Part IV – The Red Bellows
Well I am proud to say I have the Red Bellows installed and the camera is at a functional stage and nearing completion of the amount of restoration I will be doing to it. I was screwed (literally for a bit) as I tried to determine what length and type of screw used for the attachment of the rear bellows frame to rear standard. I have scoured the Net for information and have been horrified by what some people are suggesting (NAILS !) nails and glue and other forms of attachment . . . but I let logic dictate my next move . . . After a very close inspection, and receiving the bellows with its frames installed in the bellows I concluded that a No.2 x 5/8″ brass screw would do the job of securing the rear bellows frame to the rear standard. I also found that in my rural neck of the woods that a great deal of Hardware Store hopping would have to be done. So in the spirit of search and obtain I turned to the Net once again to solve the Screw issue and bought a box of No.2 x 5/8″ brass screws. With a few measurements I pulled the two standards off and put the bellows through the rear and sandwiched the rear – bellows – front on top of my desk. the front standard had screws and I removed them before hand. I began by screwing down the front bellows frame to the inside of the front standard, once I had the top and bottom screws in and it was stable and not going to move I then turned my attention to the rear bellows frame and rear standard. I attached the rear film/viewing frame and flipped the camera over on its back and now had access to the rear bellows frame and screws. By attaching the film/viewing frame this allowed the rear bellows frame to rest squarely against it and be held in place by the pressure of the compressed bellows making it easy to insert the screws all around whilst the bellows frame was square against the rear focus/film frame. Once I had four screws in each side of the frame I removed the rear film/focusing frame and put in the remaining screws.
The whole process of installing the bellows took less the one hour to complete, the hardest part is pulling the bellows up and away from the sides of the front bellows frame to install the remaining screws into the holes which are covered by the first fold of the bellows. After all the screwing around was finished I daubed a bit of black acrylic on each shiny screw head.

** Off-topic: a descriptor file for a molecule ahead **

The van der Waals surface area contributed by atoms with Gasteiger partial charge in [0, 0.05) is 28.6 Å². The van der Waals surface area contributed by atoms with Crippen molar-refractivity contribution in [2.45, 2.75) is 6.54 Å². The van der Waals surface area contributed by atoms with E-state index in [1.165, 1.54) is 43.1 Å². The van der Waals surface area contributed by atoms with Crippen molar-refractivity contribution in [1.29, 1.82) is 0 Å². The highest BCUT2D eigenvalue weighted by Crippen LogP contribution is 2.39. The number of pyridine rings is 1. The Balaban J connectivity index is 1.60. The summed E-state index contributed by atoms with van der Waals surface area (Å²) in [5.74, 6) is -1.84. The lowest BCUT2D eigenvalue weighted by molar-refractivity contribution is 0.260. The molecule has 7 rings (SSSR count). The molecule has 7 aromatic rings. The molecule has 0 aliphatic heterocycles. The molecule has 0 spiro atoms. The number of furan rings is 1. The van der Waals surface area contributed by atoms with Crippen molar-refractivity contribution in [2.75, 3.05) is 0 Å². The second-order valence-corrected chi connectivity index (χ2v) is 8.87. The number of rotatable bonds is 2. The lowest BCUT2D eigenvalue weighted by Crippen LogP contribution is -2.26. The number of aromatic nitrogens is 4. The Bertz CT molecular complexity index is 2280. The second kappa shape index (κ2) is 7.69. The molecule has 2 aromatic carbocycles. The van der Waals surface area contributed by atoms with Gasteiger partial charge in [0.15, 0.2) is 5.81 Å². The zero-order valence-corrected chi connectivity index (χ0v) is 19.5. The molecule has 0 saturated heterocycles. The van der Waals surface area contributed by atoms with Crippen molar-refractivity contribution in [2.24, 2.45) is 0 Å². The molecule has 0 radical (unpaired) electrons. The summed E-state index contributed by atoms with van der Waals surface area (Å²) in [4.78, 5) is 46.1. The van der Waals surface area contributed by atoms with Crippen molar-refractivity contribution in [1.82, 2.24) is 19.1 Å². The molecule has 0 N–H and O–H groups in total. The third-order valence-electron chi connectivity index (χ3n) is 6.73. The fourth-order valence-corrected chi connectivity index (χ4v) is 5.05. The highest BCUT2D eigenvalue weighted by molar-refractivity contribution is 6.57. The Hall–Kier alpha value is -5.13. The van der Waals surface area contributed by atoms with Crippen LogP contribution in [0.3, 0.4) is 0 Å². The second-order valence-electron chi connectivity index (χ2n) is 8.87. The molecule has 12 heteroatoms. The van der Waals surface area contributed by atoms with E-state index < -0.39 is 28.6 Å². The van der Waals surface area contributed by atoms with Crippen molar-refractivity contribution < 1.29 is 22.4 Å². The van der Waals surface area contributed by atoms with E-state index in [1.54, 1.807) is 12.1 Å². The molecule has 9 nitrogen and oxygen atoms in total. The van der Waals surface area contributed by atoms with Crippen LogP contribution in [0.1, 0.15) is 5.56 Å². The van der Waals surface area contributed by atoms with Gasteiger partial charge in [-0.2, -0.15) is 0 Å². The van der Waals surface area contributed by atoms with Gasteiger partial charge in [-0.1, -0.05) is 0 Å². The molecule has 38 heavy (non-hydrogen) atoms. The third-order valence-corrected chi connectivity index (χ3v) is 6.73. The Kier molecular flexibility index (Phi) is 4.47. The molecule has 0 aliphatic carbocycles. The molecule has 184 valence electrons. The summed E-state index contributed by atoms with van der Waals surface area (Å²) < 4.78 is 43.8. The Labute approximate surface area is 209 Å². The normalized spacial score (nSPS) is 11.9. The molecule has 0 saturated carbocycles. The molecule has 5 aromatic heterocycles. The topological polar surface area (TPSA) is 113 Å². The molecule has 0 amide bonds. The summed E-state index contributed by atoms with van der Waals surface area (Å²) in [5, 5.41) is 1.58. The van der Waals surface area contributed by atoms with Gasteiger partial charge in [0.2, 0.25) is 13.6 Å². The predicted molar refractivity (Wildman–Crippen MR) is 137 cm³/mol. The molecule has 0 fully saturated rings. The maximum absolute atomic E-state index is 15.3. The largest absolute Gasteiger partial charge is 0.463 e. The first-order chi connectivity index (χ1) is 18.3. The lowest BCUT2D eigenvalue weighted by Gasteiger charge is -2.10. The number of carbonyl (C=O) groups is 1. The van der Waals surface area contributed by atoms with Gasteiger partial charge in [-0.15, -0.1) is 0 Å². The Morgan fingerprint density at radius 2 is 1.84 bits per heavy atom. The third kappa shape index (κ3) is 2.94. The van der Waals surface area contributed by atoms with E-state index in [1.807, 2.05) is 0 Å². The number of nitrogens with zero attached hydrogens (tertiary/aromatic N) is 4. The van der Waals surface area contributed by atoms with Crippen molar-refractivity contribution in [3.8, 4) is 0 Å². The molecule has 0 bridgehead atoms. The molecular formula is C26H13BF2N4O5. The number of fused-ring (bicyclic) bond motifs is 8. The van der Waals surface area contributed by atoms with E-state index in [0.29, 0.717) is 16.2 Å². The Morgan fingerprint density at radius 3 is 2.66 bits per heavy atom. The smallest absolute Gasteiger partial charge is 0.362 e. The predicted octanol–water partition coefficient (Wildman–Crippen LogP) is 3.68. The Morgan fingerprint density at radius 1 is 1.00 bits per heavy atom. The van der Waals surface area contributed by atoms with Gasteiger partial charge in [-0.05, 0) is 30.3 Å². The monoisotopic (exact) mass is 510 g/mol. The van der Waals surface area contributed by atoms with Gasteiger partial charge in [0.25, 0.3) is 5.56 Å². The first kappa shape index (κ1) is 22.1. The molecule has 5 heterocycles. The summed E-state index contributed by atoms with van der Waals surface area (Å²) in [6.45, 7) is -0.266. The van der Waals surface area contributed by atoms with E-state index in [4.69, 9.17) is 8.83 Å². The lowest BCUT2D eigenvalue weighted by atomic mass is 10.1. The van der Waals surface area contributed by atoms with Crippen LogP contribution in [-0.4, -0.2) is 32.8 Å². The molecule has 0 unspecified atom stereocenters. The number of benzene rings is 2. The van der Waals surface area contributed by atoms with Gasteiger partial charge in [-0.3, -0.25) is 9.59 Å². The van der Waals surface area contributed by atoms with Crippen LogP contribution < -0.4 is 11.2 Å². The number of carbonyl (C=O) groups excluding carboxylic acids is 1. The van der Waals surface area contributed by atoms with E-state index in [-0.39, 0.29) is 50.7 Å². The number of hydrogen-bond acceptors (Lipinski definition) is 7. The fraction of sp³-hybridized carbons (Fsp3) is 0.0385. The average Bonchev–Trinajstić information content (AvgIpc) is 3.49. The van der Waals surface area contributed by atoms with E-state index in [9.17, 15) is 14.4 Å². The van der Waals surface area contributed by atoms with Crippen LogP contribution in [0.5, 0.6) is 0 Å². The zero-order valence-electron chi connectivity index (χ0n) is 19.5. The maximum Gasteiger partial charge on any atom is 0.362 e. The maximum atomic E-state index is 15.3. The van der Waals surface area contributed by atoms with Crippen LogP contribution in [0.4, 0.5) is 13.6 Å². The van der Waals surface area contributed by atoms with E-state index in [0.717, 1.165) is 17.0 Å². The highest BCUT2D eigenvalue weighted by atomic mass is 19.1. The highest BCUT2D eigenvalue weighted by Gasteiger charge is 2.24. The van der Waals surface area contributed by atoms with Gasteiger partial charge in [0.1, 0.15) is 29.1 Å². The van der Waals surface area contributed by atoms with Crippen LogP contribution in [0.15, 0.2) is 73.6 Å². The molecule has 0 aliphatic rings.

I hope that others who may be contemplating the same adventure as me or just replacing a bellows that they gleam from me some usable information. The bellow is NOT nailed to the frame, it is glued & stapled or in times gone by upholstery tacks where used to attach the bellows to an inner support frame which is then attached with appropriate length screws to the outer frame . . . at least in the case of this model Kodak 2D which was made as best as I can judge by its serial number on the rear standard to be the late 1920’s (about 1925-26).
This project has been a real lesson in the construction and working of these early wooden view cameras, an experience I have immensely enjoyed so far. I have yet to mount a lens and test a few shots to see the fruits of my labor but that will come soon enough. I have just a few more items to finish before I take her on her maiden voyage (with me anyway) as once again photos are made with this beautiful camera.
Took a few and made a quick temp lens board (1/8″ Birch plywood, two layers, always good to have some around for things like this) to test a few lenses and maybe make a shot later on, but for now here it a shot of the board with a Fuji – 240 A mounted . . . it has ample coverage for this camera.
- Leather handle
- lens boards
- lens board adapters
- lenses lenses lenses
- film holders
- paper negatives
- to obtain a wooden tripod block & rear rail
Oh and a good coat of wood polish to the wood and well be off to taking photos before ya know it.
For now it is ready for field trials.
* Updated 02/23/2016, added photos of screw installation and a quick lens board with lens to test the camera.